Gallery: MIT Develops Cheap, Lightweight Penny-Sized Microthruster For ...

A small satellite levitates in a vacuum chamber used to test thruster design in the Space Propulsion Lab at MIT.

An associate professor of aeronautics and astronautics at MIT has designed a penny-sized rocket thruster that could be used to power the smallest satellites in space. Paulo Lozano‘s device aims to replace current bulky satellite engines, which are heavy and require more fuel to power. Lozano’s system is a flat, compact alternative that is covered with 500 microscopic tips that, when stimulated with voltage, emit tiny beams of ions propelling the satellite forward.

“They’re so small that you can put several [thrusters] on a vehicle,” Lozano said in a statement, adding that a small satellite outfitted with several microthrusters could “not only move to change its orbit, but do other interesting things — like turn and roll.” The microthruster was developed at MIT’s Space Propulsion Laboratory and Microsystems Technology Laboratory, and Lozano presented the new thruster array at the American Institute of Aeronautics and Astronautics’ recent Joint Propulsion Conference.

He suggested that the thruster can be used to power the nanosatellites or CubeSats that currently orbit the Earth. Each is slightly bigger than a Rubik’s cube, and weighs less than three pounds. They have become popular as they can  be launched into space relatively easily, weigh very little, and can be carried into space in batches without the need for extra fuel.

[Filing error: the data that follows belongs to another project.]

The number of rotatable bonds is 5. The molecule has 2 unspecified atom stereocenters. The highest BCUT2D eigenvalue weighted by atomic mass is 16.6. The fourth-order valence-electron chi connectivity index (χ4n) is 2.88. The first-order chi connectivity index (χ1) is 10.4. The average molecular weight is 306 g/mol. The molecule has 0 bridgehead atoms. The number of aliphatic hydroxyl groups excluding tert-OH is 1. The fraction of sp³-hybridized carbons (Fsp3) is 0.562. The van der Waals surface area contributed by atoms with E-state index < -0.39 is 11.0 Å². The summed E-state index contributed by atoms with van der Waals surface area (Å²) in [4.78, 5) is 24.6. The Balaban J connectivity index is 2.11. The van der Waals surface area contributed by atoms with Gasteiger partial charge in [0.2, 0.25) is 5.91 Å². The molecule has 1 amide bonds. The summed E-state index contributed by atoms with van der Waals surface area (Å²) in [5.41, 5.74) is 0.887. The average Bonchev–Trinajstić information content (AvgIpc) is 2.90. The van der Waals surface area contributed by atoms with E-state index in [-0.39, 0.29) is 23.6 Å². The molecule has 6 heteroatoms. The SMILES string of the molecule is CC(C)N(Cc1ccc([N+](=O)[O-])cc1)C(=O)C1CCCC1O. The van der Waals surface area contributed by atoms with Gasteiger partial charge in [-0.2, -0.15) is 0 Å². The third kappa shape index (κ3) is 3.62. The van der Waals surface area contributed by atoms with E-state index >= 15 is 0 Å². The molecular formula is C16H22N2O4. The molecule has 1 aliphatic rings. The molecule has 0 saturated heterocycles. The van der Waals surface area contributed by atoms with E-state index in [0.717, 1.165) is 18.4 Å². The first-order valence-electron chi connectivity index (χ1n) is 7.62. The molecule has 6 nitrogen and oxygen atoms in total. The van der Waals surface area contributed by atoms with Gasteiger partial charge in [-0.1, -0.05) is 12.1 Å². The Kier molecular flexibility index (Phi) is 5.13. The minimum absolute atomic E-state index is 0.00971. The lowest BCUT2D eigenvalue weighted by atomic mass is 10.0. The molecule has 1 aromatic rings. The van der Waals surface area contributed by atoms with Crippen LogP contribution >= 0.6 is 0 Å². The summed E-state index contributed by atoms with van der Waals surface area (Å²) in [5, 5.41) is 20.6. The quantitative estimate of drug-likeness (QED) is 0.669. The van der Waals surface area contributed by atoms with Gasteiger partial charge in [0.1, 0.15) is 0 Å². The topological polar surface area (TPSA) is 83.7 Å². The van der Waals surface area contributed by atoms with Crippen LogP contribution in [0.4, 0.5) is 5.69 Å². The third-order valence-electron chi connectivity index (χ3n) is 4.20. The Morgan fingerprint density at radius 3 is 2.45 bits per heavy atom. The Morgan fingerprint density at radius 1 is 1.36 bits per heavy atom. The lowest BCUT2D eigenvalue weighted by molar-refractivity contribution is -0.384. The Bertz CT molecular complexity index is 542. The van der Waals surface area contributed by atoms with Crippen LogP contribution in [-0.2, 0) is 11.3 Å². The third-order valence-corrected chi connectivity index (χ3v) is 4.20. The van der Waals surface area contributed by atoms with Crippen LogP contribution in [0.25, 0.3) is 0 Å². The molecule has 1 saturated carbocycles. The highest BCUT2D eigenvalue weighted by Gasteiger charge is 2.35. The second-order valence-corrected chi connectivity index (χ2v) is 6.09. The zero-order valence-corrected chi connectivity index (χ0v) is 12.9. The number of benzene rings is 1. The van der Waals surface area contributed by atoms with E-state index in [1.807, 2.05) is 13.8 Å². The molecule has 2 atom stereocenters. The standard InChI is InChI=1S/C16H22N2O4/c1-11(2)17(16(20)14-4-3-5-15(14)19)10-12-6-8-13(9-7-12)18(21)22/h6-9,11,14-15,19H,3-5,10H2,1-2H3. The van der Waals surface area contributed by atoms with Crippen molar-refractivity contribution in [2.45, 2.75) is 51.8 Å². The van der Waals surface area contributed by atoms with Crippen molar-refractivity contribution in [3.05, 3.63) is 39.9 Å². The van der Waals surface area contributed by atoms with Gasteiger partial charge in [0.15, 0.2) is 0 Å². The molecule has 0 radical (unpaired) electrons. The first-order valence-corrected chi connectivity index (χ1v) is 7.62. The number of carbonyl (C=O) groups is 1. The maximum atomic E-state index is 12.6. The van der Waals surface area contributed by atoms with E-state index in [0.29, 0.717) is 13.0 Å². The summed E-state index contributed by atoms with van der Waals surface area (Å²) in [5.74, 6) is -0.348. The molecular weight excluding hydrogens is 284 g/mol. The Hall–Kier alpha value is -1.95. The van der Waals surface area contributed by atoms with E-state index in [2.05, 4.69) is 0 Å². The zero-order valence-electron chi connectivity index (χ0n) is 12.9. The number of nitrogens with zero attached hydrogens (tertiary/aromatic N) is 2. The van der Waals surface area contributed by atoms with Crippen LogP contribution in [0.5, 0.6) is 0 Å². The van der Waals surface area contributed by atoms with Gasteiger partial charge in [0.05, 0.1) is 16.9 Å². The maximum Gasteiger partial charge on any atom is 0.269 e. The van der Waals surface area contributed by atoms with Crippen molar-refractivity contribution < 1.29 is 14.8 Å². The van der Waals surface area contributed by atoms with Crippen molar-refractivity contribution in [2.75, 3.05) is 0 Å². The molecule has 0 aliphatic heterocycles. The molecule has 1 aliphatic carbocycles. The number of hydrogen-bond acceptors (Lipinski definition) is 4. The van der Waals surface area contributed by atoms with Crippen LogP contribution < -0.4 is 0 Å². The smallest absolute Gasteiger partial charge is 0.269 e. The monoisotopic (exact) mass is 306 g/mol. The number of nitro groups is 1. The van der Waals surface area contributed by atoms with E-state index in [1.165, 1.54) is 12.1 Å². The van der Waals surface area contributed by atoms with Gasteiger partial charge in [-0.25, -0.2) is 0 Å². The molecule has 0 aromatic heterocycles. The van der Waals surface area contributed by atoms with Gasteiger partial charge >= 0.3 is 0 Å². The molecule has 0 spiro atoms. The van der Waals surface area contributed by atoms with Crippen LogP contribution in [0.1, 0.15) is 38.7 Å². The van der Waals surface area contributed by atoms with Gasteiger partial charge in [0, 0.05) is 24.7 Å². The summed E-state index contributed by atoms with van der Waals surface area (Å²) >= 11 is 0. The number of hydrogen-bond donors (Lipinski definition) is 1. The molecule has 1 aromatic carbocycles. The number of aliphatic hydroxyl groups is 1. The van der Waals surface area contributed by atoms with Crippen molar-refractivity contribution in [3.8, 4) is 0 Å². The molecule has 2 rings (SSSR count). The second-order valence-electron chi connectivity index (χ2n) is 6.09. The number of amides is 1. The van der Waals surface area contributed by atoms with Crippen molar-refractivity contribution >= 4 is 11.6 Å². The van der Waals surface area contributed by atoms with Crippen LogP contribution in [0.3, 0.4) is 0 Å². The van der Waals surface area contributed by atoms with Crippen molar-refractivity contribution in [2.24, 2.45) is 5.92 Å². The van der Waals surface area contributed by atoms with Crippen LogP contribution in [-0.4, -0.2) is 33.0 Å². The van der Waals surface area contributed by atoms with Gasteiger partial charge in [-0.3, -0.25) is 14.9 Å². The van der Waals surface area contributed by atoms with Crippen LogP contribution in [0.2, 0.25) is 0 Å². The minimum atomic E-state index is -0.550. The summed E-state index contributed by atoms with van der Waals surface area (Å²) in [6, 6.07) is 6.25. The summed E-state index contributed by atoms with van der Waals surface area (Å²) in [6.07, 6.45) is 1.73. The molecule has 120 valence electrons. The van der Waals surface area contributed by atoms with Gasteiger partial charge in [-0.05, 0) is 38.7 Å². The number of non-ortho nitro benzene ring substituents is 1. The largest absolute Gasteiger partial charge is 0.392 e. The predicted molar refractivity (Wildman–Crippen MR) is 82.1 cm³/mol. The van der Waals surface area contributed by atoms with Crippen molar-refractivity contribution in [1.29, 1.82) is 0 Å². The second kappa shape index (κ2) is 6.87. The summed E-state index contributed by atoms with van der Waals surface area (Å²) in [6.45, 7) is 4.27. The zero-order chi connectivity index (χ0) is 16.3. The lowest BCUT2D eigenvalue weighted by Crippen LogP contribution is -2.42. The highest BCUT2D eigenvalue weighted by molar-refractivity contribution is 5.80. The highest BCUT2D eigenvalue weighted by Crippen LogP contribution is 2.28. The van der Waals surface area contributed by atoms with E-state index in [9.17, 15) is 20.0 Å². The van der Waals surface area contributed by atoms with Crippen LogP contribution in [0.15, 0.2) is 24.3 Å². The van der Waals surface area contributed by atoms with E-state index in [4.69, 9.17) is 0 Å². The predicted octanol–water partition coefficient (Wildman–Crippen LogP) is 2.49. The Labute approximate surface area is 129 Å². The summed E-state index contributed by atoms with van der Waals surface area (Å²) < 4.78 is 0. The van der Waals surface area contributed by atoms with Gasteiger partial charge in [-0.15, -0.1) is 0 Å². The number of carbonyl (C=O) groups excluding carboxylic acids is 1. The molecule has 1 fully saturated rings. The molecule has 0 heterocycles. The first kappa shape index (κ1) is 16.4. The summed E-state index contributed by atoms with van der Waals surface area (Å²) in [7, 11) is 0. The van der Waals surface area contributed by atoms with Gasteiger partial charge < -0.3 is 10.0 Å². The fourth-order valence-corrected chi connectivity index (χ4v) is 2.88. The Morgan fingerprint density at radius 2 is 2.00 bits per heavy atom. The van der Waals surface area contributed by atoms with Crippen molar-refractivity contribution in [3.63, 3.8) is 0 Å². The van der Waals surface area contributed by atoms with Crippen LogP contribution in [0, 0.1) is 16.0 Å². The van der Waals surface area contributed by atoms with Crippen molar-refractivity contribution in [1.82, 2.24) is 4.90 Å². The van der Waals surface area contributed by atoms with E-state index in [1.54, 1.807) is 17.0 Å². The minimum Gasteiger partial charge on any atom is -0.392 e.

The problem is that these small satellites lack propulsion systems, so once their mission is over they burn up in the lower atmosphere. However microthrusters would allow the satellites to operate in higher orbits and take much longer to degrade, thus creating less space clutter. Microthrusters would also solve this problem by allowing the CubeSats to act as galactic garbage collectors, pulling retired satellites down to degrade in Earth’s atmosphere.

Lozano’s microthruster design adds little to a satellite’s overall weight, as its microchip-esque design is composed of several layers of porous metal. Lozano says the entire systems works in the same way as a tree: “Water from the ground is pulled up a tree through a succession of smaller and smaller pores, first in the roots, then up the trunk, and finally through the leaves, where sunshine evaporates the water as gas. Lozano’s microthruster works by a similar capillary action: Each layer of metal contains smaller and smaller pores, which passively suck the ionic liquid up through the chip, to the tops of the metallic tips where it is then expelled.”

Nature-inspired, ultra-light weight thrusters for satellites? I love science!


Images: M. Scott Brauer of MIT


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